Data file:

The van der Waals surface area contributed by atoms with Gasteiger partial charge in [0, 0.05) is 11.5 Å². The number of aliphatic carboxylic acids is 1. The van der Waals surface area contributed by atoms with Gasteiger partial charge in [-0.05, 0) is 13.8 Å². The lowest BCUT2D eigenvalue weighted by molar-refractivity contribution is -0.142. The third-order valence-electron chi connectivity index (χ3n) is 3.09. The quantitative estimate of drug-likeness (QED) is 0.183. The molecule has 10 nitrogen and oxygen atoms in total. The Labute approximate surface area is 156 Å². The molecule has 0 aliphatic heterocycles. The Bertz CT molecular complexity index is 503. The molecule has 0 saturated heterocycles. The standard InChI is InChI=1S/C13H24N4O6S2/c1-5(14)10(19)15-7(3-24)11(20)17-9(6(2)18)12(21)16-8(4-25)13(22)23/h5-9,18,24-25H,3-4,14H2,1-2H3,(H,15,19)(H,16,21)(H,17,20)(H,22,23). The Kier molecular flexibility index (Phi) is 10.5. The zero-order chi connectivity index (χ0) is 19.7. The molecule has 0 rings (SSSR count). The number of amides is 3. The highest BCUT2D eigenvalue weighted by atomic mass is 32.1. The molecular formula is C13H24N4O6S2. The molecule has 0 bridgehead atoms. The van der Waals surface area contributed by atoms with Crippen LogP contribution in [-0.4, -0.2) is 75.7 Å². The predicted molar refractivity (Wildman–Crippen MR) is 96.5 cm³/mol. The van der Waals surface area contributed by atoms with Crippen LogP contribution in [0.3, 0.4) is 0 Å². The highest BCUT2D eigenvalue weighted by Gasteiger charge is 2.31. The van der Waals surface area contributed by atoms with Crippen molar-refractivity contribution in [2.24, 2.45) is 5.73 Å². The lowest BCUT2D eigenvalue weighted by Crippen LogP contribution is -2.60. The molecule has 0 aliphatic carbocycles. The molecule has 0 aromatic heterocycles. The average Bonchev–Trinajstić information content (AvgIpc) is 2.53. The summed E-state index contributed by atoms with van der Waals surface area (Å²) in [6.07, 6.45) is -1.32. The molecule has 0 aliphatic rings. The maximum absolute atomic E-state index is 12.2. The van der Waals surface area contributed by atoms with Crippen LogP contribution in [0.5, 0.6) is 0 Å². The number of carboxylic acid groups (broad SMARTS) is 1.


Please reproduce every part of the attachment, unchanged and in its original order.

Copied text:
The van der Waals surface area contributed by atoms with Gasteiger partial charge in [0, 0.05) is 11.5 Å². The number of aliphatic carboxylic acids is 1. The van der Waals surface area contributed by atoms with Gasteiger partial charge in [-0.05, 0) is 13.8 Å². The lowest BCUT2D eigenvalue weighted by molar-refractivity contribution is -0.142. The third-order valence-electron chi connectivity index (χ3n) is 3.09. The quantitative estimate of drug-likeness (QED) is 0.183. The molecule has 10 nitrogen and oxygen atoms in total. The Labute approximate surface area is 156 Å². The molecule has 0 aliphatic heterocycles. The Bertz CT molecular complexity index is 503. The molecule has 0 saturated heterocycles. The standard InChI is InChI=1S/C13H24N4O6S2/c1-5(14)10(19)15-7(3-24)11(20)17-9(6(2)18)12(21)16-8(4-25)13(22)23/h5-9,18,24-25H,3-4,14H2,1-2H3,(H,15,19)(H,16,21)(H,17,20)(H,22,23). The Kier molecular flexibility index (Phi) is 10.5. The zero-order chi connectivity index (χ0) is 19.7. The molecule has 0 rings (SSSR count). The number of amides is 3. The highest BCUT2D eigenvalue weighted by atomic mass is 32.1. The molecular formula is C13H24N4O6S2. The molecule has 0 bridgehead atoms. The van der Waals surface area contributed by atoms with Crippen LogP contribution in [-0.4, -0.2) is 75.7 Å². The predicted molar refractivity (Wildman–Crippen MR) is 96.5 cm³/mol. The van der Waals surface area contributed by atoms with Crippen LogP contribution in [0.3, 0.4) is 0 Å². The highest BCUT2D eigenvalue weighted by Gasteiger charge is 2.31. The van der Waals surface area contributed by atoms with Crippen molar-refractivity contribution in [2.24, 2.45) is 5.73 Å². The lowest BCUT2D eigenvalue weighted by Crippen LogP contribution is -2.60. The molecule has 0 aliphatic carbocycles. The molecule has 0 aromatic heterocycles. The average Bonchev–Trinajstić information content (AvgIpc) is 2.53. The summed E-state index contributed by atoms with van der Waals surface area (Å²) in [6.07, 6.45) is -1.32. The molecule has 0 aliphatic rings. The maximum absolute atomic E-state index is 12.2. The van der Waals surface area contributed by atoms with Crippen LogP contribution in [0.5, 0.6) is 0 Å². The number of carboxylic acid groups (broad SMARTS) is 1.